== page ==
At Tallil Air Base in Iraq, the U.S. military developed an integrated plan to reduce sand fly populations including truck-mounted ultra-low-volume insecticides and residual sprays in and around tents with additional rodent and canine control (Coleman et al. 2006). Additionally, soldiers and personnel were advised to use personal protective measures to prevent sand fly bites. However, little or no impact on sand fly populations was seen after the extensive activities at Tallil Air Base (Coleman et al. 2006).

Vector control programs are limited by the number of adulticides and their formulations available on the market (Xue 2006). Accordingly, evaluations of new formulations and products are of considerable interest. Fumigant insecticide is an old method used for malaria control programs in the early 1960s (Schoof et al. 1963, Smith et al. 1964) and recently, Masuh et al. (2003) tested a smoking formulation (fumigant) containing the insecticide beta-cypermethrin against mosquito vectors of dengue fever. The fumigant of MidMos Solutions is a new smoke-generating formulation containing permethrin and deltamethrin.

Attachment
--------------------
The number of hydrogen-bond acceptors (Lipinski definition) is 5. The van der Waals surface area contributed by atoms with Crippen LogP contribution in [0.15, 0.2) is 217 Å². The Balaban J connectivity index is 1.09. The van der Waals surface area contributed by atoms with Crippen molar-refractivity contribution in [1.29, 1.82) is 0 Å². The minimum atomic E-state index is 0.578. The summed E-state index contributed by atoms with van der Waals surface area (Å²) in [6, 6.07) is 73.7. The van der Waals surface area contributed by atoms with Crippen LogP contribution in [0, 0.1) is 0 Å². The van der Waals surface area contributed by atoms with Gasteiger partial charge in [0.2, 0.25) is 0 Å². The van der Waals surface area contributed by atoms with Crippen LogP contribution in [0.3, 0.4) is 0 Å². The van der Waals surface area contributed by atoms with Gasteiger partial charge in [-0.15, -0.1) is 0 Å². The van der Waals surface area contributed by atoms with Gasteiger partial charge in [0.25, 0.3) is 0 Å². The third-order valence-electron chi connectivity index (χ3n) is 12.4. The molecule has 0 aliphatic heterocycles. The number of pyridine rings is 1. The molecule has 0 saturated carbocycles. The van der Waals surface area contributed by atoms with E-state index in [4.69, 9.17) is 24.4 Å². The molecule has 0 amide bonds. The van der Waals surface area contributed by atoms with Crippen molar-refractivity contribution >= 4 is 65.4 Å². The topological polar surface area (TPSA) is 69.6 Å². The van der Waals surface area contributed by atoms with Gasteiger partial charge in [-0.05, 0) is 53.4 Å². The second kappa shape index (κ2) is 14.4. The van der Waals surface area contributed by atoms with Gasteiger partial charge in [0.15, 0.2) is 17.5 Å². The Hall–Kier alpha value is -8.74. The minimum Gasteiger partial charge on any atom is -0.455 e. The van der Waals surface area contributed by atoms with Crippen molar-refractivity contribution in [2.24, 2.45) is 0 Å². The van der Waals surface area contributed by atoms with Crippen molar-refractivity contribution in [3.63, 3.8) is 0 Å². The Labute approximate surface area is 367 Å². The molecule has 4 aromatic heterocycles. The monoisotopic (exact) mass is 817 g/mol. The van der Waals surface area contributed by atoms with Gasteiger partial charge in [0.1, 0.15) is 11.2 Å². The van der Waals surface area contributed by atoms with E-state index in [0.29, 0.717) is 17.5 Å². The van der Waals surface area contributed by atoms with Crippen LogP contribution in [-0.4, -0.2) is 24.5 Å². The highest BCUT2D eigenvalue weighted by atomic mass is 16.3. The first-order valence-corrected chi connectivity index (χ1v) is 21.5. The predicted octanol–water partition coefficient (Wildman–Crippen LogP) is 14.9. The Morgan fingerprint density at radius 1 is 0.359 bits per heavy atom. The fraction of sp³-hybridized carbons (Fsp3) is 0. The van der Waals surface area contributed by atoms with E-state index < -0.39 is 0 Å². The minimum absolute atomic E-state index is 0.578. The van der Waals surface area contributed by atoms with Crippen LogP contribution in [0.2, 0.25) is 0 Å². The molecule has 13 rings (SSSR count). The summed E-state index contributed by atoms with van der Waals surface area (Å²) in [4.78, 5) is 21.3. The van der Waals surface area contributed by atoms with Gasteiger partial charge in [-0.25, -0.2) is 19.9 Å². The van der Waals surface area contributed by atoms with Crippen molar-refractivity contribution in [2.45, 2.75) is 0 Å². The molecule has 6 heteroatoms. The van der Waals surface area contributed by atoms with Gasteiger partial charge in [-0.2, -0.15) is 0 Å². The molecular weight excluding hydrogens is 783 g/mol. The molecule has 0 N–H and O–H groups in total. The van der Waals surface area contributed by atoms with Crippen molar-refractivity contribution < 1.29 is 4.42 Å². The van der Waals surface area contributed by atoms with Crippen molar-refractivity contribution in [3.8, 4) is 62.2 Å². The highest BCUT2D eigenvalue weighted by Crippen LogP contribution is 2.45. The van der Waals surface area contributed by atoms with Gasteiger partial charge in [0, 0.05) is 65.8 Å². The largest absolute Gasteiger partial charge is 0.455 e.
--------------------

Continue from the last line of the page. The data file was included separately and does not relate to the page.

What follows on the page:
The objective of this study was to determine the efficacy of the new product to control and sample sand flies in confined spaces. Both types of experiments were conducted from mid-June to mid-July, 2010 in the absence of livestock and people.


Sand flies for exposure studies were collected overnight with unlighted, CO2-baited CDC traps (CDC trap model 512 and dry ice container, John Hock, Gainesville, FL, U.S.A.) in southern Israel at the Neot Hakikar oasis, where only one sand fly species, Phlebotomus papatasi Scopoli, is present (Müller and Schlein 2004). Collection bags of traps were supplied with water and 5% sugar solution on cotton swabs to ensure maximum survival of the trapped flies. Catches were recovered early in the morning and transferred to the laboratory, where they were kept for the next 36 h under standard insectary conditions (26–28º C and 70–80% relative humidity). The flies were used in the following evening (21:00) for experiments. Approximately 100 sand flies were transferred with an aspirator to cages (cylindrical cartons, 18 cm diameter, 20 cm high, covered on both sides with mesh screens). Four cages were used in each experiment (N = 400 sand flies per treatment group). Each experiment was replicated twice (N = 800 total sand flies exposed to each treatment). Control situations, also replicated twice, used the same number of cages that contained the same number of sand flies (N = 800 sand flies for each control situation).